This article has multiple issues. Please help improve it or discuss these issues on the talk page. (Learn how and when to remove these template messages)
Community centres or community halls are public locations where members of a community tend to gather for group activities, social support, public information, and other purposes. They may sometimes be open for the whole community or for a specialized group within the greater community. Community centres can be religious in nature, such as Christian, Islamic, or Jewish community centres, or can be secular, such as youth clubs.
Uses and activities
Community centres generally perform many of the following functions in their communities:
- As the place for all-community celebrations at various occasions and traditions.
- As the place for public meetings of the citizens on various issues.
- As the place where politicians or other official leaders come to meet the citizens and ask for their opinions, support or votes ("election campaigning" in democracies, other kinds of requests in non-democracies).
- As a place where community members meet each other socially.
- As a place housing local clubs and volunteer activities.
- As a place that community members (and sometimes others), can rent cheaply when a private family function or party is too big for their own home. For instance the non-religious parts of weddings, funerals, etc.
- As a place that passes on and retells local history.
- As a place where local non-government activities are organised.
- As a community venue for entertainment.
- As a place of relief in instances of community tragedies.
Organization and ownership
Around the world (and sometimes within single countries) there appear to be four common ways in which the operation of the kind of community centre are owned and organised. In the following description, "Government" may refer to the ordinary secular government or to a dominant religious organisation such as the Roman Catholic Church; and it may refer to the central, national, or international branch of a government/church or to the local subdivision of it.
- Community owned: The centre is directly owned and run by the local community through an organization separate from the official (local) governmental institutions of the area, but with the full knowledge and sometimes even funding from (local) government institutions.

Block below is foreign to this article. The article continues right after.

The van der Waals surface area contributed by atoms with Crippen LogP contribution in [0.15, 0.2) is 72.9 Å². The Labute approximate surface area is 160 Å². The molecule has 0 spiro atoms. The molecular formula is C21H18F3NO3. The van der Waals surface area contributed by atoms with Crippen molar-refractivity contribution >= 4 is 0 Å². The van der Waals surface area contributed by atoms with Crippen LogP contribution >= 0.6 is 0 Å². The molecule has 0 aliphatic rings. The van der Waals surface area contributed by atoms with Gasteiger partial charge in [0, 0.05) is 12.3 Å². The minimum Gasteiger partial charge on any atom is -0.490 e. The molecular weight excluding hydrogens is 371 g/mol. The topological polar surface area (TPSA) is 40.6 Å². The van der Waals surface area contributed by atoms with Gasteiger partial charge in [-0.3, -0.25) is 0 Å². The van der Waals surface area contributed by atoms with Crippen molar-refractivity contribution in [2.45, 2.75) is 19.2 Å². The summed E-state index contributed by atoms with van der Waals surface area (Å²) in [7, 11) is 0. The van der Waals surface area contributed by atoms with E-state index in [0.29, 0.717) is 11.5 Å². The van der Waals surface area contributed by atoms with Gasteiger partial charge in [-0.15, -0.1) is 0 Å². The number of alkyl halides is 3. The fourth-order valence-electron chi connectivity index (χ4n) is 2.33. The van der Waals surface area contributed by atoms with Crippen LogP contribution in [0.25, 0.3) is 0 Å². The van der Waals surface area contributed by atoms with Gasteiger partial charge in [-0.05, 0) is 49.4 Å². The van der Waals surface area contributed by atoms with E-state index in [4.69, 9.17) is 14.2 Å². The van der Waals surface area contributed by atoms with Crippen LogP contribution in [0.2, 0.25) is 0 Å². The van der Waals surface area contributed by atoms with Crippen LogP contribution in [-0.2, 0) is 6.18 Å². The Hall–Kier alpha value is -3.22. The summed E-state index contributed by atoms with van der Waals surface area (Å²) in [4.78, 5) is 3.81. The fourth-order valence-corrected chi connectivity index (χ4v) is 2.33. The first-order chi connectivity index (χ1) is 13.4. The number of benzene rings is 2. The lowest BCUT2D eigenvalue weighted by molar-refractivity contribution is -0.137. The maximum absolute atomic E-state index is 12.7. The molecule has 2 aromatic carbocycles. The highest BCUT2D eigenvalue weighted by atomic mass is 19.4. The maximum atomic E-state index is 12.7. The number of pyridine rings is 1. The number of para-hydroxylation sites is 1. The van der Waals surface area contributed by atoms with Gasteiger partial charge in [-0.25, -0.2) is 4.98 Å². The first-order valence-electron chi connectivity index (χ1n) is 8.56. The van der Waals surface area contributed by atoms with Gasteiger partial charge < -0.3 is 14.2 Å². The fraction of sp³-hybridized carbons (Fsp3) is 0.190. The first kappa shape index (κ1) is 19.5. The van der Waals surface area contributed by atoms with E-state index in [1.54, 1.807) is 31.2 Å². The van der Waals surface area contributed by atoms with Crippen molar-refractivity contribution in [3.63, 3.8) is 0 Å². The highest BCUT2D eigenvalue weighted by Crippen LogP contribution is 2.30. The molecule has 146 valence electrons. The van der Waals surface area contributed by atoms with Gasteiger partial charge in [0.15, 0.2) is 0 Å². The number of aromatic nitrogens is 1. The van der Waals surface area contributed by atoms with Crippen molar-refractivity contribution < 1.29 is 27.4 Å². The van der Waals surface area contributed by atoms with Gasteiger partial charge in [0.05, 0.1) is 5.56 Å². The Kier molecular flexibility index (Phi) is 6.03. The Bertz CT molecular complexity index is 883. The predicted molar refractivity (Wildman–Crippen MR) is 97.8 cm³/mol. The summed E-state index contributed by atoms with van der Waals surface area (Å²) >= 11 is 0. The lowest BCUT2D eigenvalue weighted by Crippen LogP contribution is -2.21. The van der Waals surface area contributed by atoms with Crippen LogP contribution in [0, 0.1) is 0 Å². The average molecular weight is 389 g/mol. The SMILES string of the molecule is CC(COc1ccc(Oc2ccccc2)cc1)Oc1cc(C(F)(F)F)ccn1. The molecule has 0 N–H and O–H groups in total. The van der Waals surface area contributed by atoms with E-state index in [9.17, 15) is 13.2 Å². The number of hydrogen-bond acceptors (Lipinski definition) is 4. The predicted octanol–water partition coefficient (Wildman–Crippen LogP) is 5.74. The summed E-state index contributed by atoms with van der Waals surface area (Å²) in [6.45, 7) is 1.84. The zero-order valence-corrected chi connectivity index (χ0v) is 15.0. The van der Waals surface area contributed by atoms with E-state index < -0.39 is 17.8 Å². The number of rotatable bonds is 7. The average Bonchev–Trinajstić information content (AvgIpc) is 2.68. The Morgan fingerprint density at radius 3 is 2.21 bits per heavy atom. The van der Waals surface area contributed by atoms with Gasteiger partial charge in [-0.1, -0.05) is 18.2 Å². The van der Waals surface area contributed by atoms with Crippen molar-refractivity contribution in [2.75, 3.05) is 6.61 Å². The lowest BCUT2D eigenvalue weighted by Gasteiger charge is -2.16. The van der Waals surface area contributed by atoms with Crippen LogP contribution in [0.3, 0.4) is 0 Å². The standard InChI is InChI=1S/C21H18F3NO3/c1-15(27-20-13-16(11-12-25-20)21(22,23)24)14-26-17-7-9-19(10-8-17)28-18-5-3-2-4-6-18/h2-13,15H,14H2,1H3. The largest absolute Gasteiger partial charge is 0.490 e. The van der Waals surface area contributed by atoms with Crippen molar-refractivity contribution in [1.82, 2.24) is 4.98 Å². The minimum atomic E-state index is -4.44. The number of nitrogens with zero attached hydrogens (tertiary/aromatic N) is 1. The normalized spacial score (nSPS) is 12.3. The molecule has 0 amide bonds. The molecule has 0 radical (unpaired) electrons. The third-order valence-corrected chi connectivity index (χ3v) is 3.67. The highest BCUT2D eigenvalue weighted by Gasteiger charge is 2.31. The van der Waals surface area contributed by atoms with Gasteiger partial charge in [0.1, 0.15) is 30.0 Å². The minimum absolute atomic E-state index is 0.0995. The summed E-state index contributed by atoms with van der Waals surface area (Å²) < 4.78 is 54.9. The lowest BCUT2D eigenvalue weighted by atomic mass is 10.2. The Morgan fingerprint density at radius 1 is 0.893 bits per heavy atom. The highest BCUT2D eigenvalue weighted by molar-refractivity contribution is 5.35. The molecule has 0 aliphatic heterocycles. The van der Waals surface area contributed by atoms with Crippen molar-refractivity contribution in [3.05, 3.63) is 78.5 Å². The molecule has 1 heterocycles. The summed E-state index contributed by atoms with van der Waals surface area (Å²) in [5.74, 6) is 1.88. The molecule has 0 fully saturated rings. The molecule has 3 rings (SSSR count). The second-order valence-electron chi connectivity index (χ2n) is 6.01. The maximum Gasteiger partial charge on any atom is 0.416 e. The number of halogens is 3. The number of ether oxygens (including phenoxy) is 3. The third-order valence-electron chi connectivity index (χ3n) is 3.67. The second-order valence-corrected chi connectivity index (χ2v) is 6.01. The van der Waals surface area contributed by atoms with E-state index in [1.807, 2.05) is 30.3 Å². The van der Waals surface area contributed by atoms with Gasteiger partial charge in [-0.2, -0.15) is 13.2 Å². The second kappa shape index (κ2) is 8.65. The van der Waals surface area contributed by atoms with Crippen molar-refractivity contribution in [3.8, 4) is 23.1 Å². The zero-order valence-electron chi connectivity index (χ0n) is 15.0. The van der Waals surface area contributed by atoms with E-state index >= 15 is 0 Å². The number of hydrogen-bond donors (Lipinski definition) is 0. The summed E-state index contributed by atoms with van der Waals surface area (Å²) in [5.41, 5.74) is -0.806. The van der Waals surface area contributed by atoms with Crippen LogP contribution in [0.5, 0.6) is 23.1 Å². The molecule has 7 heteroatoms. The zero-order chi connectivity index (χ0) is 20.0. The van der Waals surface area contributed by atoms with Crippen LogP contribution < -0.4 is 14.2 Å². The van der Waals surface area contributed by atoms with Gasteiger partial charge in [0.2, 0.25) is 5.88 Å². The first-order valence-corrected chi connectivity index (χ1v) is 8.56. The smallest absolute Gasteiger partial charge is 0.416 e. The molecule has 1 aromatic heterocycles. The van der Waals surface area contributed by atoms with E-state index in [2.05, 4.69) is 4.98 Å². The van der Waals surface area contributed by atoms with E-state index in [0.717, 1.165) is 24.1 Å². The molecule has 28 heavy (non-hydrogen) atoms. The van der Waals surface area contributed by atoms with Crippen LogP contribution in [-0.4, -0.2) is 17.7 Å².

- Government owned: The centre is a public (local) government facility, though it is mostly used for non-government community activities and may even have some kind of local leadership elected from its community.
- Kominkan (in Japan)
- Sponsored: A rich citizen or commercial corporation owns the centre and donates its use to the community for reasons of charity or public relations.
- Commercial: The community centre is a purely commercial entity which aims to profit from renting its facilities to various community groups on terms suitable for such use.
Origins of individual community centres
Each individual community centre typically has its own peculiar origin and history, though some variants seem to be common:
- Built as such - Buildings have been erected specifically to function as community centres at least as far back as 1880, perhaps even earlier.
- A disused public building - When an official government building (such as a school or city hall) is no longer needed for its original purpose, it is sometimes offered to the community as gift, loan or sale.
- A disused commercial building - When a commercial building of some local importance is no longer used, it is sometimes sold or donated to the community.
- A building that served many of the purposes now given to the community centre in addition to a different primary use (such as school, church, inn, or town hall), which was later acquired so it could continue these functions after its primary use subsided.
Schools as community centers